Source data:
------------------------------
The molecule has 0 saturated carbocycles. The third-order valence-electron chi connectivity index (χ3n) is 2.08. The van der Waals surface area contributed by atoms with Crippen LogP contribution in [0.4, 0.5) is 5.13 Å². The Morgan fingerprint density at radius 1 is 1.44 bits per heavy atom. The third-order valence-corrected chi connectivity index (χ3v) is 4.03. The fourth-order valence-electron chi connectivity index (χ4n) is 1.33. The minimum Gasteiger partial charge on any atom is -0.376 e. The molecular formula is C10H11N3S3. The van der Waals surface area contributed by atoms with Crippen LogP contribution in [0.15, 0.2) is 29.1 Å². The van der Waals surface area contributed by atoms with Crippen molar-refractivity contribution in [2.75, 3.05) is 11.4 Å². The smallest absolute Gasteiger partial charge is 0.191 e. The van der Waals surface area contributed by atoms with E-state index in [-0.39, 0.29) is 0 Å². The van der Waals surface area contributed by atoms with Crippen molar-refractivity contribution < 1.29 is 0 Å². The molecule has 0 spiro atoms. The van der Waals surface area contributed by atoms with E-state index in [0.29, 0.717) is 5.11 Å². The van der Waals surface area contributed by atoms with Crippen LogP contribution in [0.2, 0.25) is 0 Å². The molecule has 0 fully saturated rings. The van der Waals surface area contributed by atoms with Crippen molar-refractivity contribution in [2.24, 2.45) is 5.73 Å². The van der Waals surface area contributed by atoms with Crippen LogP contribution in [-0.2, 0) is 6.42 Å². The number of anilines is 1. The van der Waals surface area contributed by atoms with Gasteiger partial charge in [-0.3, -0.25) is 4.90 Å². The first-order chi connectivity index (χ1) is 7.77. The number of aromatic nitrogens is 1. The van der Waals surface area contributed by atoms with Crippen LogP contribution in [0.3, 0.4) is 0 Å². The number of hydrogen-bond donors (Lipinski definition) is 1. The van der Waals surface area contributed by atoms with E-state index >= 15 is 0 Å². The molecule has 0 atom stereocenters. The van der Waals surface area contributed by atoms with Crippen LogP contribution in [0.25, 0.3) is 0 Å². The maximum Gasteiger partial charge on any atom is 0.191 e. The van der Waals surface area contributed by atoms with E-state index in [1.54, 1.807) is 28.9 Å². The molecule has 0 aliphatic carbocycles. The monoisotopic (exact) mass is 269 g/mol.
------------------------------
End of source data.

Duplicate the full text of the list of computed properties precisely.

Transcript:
The molecule has 0 saturated carbocycles. The third-order valence-electron chi connectivity index (χ3n) is 2.08. The van der Waals surface area contributed by atoms with Crippen LogP contribution in [0.4, 0.5) is 5.13 Å². The Morgan fingerprint density at radius 1 is 1.44 bits per heavy atom. The third-order valence-corrected chi connectivity index (χ3v) is 4.03. The fourth-order valence-electron chi connectivity index (χ4n) is 1.33. The minimum Gasteiger partial charge on any atom is -0.376 e. The molecular formula is C10H11N3S3. The van der Waals surface area contributed by atoms with Crippen LogP contribution in [0.15, 0.2) is 29.1 Å². The van der Waals surface area contributed by atoms with Crippen molar-refractivity contribution in [2.75, 3.05) is 11.4 Å². The smallest absolute Gasteiger partial charge is 0.191 e. The van der Waals surface area contributed by atoms with E-state index in [-0.39, 0.29) is 0 Å². The van der Waals surface area contributed by atoms with Crippen molar-refractivity contribution < 1.29 is 0 Å². The molecule has 0 spiro atoms. The van der Waals surface area contributed by atoms with E-state index in [0.29, 0.717) is 5.11 Å². The van der Waals surface area contributed by atoms with Crippen LogP contribution in [0.2, 0.25) is 0 Å². The molecule has 0 fully saturated rings. The van der Waals surface area contributed by atoms with Crippen molar-refractivity contribution in [2.24, 2.45) is 5.73 Å². The van der Waals surface area contributed by atoms with Crippen LogP contribution in [-0.2, 0) is 6.42 Å². The number of anilines is 1. The van der Waals surface area contributed by atoms with Gasteiger partial charge in [-0.3, -0.25) is 4.90 Å². The first-order chi connectivity index (χ1) is 7.77. The number of aromatic nitrogens is 1. The van der Waals surface area contributed by atoms with Crippen LogP contribution in [0.3, 0.4) is 0 Å². The number of hydrogen-bond donors (Lipinski definition) is 1. The van der Waals surface area contributed by atoms with E-state index >= 15 is 0 Å². The molecule has 0 atom stereocenters. The van der Waals surface area contributed by atoms with Crippen LogP contribution in [0.25, 0.3) is 0 Å². The maximum Gasteiger partial charge on any atom is 0.191 e. The van der Waals surface area contributed by atoms with E-state index in [1.54, 1.807) is 28.9 Å². The molecule has 0 aliphatic carbocycles. The monoisotopic (exact) mass is 269 g/mol.